Tim Cook: Accusations Against Apple Are ‘Total Political Crap’

23 Dec 2015 | Author: | No comments yet »

Apple’s Tim Cook fills key role he once played for Steve Jobs.

SAN FRANCISCO/BENGALURU — Apple Inc Chief Executive Tim Cook dismissed as “total political crap” the notion that the tech giant was avoiding taxes. Cook’s remarks, made on CBS’ 60 Minutes show, come amid a debate in the United States over corporations avoiding taxes through techniques such as so-called inversion deals, where a company redomiciles its tax base to another country.Cook on Thursday announced that Jeff Williams will be promoted to the position of chief operations officer, a job that has been vacant since Cook became Apple’s CEO in 2011. The appointment was part of several management changes at the world’s most valuable company, including the elevation of a top engineer who has been in charge of designing chips that are at the heart of the iPhone and iPad.

The Senate Permanent Subcommittee on Investigations probed Apple’s tax strategies and found that Apple in 2012 alone avoided paying US$9 billion (S$12.7 billion) in US taxes, using a strategy involving three offshore units with no discernible tax home, or “residence”. Rebecca Lester, assistant professor of accounting at the Stanford Graduate School of Business, thought Cook’s colorful language might reflect frustration about the lack of movement on tax reform in Washington. “Companies and the government are in a game of chicken, waiting to see which one moves first,” she said. Williams also vets potential acquisitions, coordinates with Foxconn Technology Group and other manufacturers, and oversees the logistics needed to get millions of devices from Asian factories to stores around the world. Williams has been called “Tim Cook’s Tim Cook.” As part of the management shuffle, Johny Srouji was promoted to senior vice president for hardware technologies, and Phil Schiller, senior vice president of worldwide marketing, will take on leadership of the App Store, the company said in a statement. Apple has been investing heavily in semiconductors and unlike many other handset makers, it designs its own chips instead of buying whatever the latest product is from outside suppliers.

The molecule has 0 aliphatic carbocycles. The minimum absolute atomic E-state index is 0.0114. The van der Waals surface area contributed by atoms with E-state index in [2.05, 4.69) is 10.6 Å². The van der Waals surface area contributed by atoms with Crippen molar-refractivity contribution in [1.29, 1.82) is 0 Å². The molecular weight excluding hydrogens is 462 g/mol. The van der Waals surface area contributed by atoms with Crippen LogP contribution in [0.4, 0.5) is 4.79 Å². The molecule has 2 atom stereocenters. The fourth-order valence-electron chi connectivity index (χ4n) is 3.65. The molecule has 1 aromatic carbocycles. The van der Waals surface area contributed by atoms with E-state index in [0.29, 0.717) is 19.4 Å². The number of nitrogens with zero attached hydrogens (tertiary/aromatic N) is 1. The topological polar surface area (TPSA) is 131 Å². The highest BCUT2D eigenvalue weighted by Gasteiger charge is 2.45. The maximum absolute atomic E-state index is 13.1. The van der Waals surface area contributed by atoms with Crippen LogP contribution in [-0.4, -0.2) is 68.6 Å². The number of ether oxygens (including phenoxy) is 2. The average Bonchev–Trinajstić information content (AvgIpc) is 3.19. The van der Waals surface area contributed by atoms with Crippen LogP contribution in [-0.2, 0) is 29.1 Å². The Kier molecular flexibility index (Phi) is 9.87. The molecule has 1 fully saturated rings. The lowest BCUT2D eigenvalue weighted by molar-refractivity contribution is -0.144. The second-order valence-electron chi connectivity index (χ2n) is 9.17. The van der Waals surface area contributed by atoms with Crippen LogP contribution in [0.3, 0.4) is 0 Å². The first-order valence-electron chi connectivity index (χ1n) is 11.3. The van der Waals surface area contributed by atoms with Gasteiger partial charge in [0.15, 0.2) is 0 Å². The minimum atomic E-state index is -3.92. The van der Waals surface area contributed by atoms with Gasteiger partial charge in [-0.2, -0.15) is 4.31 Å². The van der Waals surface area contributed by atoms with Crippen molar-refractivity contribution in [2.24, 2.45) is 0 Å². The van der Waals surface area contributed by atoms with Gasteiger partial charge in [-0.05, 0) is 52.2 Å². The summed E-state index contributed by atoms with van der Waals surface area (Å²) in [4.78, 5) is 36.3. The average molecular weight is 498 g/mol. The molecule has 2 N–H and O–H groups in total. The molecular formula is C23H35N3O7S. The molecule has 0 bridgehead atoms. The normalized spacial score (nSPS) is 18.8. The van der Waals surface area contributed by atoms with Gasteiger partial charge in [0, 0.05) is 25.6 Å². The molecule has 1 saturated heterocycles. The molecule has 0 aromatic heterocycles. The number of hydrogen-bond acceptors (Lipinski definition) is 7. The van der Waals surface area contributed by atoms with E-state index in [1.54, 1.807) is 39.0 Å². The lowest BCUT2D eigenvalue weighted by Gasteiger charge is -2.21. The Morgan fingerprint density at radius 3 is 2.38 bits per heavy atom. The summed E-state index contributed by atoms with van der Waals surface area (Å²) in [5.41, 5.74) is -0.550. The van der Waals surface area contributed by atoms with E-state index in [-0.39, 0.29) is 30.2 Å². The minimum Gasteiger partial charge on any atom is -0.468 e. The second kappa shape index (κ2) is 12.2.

Apple declined to comment on succession, but has said in the past that it has a plan in place and that different members of its executive team could step in. “These strategic moves fit like a glove as Apple needed to fill the COO vacancy heading into a pivotal 2016,” said Daniel Ives, managing director at FBR Capital Markets. “They really need to boost that bench behind Cook.” The appointments come at a critical time for Apple.

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